The High Court has considered the new Practice Direction (PD) 57AC on trial witness statements, which applies to statements signed on or after 6 April 2021, and confirmed that it does not change the law on admissibility of evidence, including the circumstances in which a witness of fact is permitted to give opinion evidence: Mad Atelier International BV v Manes [2021] EWHC 1899 (Comm).

The judge noted that the new PD requires a trial witness statement to contain only: (i) evidence as to matters of fact that need to be proved at trial by witness evidence; and (ii) “the evidence as to such matters that the witness would be asked by the relevant party to give, and the witness would be allowed to give, in evidence in chief if they were called to give oral evidence at trial”. In the judge’s view, this makes it clear that a witness statement can include any evidence that a witness would be allowed to give if giving oral evidence in chief.

While the new PD provides that a trial witness statement should not include commentary on the documents or the evidence of other witnesses, the judge clearly did not consider the evidence in question here (as to business projections if a joint venture had not been brought to an end) to amount to such commentary. It was either itself factual evidence, or evidence of opinion given by those with knowledge of the facts and by reference to their factual evidence, and was therefore admissible.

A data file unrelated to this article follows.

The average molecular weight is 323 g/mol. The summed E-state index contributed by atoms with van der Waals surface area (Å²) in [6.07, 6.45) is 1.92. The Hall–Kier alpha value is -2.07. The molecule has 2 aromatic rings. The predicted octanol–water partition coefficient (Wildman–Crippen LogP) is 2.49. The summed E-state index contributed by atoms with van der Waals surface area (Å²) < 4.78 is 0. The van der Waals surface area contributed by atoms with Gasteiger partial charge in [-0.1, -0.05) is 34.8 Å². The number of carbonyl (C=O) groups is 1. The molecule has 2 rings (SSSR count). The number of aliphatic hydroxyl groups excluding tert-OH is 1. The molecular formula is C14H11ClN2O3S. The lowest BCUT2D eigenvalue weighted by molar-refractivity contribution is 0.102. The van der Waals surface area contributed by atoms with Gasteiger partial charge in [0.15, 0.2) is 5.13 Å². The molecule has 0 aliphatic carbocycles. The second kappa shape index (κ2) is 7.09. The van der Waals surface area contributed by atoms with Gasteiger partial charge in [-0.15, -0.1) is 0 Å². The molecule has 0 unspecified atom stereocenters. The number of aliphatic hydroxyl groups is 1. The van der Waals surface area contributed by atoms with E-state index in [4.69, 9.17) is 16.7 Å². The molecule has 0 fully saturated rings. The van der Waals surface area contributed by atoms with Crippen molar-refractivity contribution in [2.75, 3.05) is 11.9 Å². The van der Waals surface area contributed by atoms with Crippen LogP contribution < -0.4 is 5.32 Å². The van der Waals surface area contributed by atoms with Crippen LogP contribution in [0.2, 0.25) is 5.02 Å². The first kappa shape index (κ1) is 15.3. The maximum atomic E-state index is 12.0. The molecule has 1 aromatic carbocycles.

The decision notes that the PD is “obviously valuable in addressing the wastage of costs incurred by the  provision of absurdly lengthy witness statements merely reciting the contents of the documentary disclosure and commenting on it”. This was certainly one of the key aims of the PD – the other being to improve witness evidence by reducing the potential for a witness’s recollections to be influenced or overwritten by the process of taking the statement. A change to the law on admissibility of evidence was not among the aims of the PD, and this decision is helpful in confirming that it did not have this effect.

Background

The claimant and defendant entered into a joint venture agreement (JVA) to develop an international restaurant franchise. The claimant alleged that the defendant fraudulently induced it to enter into transactions which led to the termination of the JVA. The quantum of the claim, if successful, depended on an expert assessment of the likely profitability of restaurants that would have been operated under the JVA.

The defendant applied to strike out certain parts of the witness statements from the claimant’s employees giving evidence as to the projected restaurants, and part of the claimant’s expert report which relied on that evidence.

The defendant relied on certain authorities in which the courts had ruled out evidence from factual witnesses which comprised commentary on documents and facts which were not in their direct knowledge, and who (the court had found) were acting like expert witnesses giving opinion evidence (JD Wetherspoon Plc v Harris [2003] 1 WLR 3296 and Buckingham Homes Ltd v Rutter [2018] EWHC 3917 (Ch)). He also relied on the new PD 57AC, and in particular the provisions that: a trial witness statement must contain only “evidence as to matters of fact”; it should not “include commentary on other evidence in the case (either documents or the evidence of other witnesses)…”; and the court may strike out part or all of a statement where a party fails to comply with the relevant provisions.